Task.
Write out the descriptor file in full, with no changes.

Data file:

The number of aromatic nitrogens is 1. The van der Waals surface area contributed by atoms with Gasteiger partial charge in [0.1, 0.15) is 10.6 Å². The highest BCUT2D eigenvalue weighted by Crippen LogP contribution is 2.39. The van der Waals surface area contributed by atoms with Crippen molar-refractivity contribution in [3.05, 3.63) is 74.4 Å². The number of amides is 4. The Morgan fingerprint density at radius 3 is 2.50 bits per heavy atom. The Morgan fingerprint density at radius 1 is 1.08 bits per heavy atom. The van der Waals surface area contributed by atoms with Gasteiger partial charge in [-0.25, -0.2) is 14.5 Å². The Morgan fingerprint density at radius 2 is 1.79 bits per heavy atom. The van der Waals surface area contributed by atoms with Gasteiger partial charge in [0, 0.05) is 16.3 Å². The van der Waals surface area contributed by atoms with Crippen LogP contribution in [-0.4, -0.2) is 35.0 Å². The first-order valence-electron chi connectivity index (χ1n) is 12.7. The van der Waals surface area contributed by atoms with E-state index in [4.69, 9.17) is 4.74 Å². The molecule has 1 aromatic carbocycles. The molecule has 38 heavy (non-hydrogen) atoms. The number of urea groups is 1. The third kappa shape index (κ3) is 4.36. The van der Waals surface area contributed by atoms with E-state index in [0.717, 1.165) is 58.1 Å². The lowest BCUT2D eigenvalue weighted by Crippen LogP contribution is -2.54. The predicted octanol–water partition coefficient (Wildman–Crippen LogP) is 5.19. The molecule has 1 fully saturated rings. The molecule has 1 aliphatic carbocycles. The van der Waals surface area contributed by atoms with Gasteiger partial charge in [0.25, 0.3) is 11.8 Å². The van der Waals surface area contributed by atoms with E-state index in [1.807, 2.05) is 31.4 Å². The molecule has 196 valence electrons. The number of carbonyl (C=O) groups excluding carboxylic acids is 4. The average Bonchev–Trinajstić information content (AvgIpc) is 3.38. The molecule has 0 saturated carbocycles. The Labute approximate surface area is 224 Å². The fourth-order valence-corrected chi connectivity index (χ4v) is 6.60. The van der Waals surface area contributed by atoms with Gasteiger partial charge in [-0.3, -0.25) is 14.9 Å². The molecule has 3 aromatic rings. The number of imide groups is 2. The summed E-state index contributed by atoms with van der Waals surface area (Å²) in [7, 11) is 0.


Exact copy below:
The number of aromatic nitrogens is 1. The van der Waals surface area contributed by atoms with Gasteiger partial charge in [0.1, 0.15) is 10.6 Å². The highest BCUT2D eigenvalue weighted by Crippen LogP contribution is 2.39. The van der Waals surface area contributed by atoms with Crippen molar-refractivity contribution in [3.05, 3.63) is 74.4 Å². The number of amides is 4. The Morgan fingerprint density at radius 3 is 2.50 bits per heavy atom. The Morgan fingerprint density at radius 1 is 1.08 bits per heavy atom. The van der Waals surface area contributed by atoms with Gasteiger partial charge in [-0.25, -0.2) is 14.5 Å². The Morgan fingerprint density at radius 2 is 1.79 bits per heavy atom. The van der Waals surface area contributed by atoms with Gasteiger partial charge in [0, 0.05) is 16.3 Å². The van der Waals surface area contributed by atoms with Crippen LogP contribution in [-0.4, -0.2) is 35.0 Å². The first-order valence-electron chi connectivity index (χ1n) is 12.7. The van der Waals surface area contributed by atoms with E-state index in [4.69, 9.17) is 4.74 Å². The molecule has 1 aromatic carbocycles. The molecule has 38 heavy (non-hydrogen) atoms. The number of urea groups is 1. The third kappa shape index (κ3) is 4.36. The van der Waals surface area contributed by atoms with E-state index in [0.717, 1.165) is 58.1 Å². The lowest BCUT2D eigenvalue weighted by Crippen LogP contribution is -2.54. The predicted octanol–water partition coefficient (Wildman–Crippen LogP) is 5.19. The molecule has 1 fully saturated rings. The molecule has 1 aliphatic carbocycles. The van der Waals surface area contributed by atoms with Gasteiger partial charge in [0.25, 0.3) is 11.8 Å². The van der Waals surface area contributed by atoms with E-state index in [1.807, 2.05) is 31.4 Å². The molecule has 196 valence electrons. The number of carbonyl (C=O) groups excluding carboxylic acids is 4. The average Bonchev–Trinajstić information content (AvgIpc) is 3.38. The molecule has 0 saturated carbocycles. The Labute approximate surface area is 224 Å². The fourth-order valence-corrected chi connectivity index (χ4v) is 6.60. The van der Waals surface area contributed by atoms with Gasteiger partial charge in [-0.3, -0.25) is 14.9 Å². The molecule has 3 aromatic rings. The number of imide groups is 2. The summed E-state index contributed by atoms with van der Waals surface area (Å²) in [7, 11) is 0.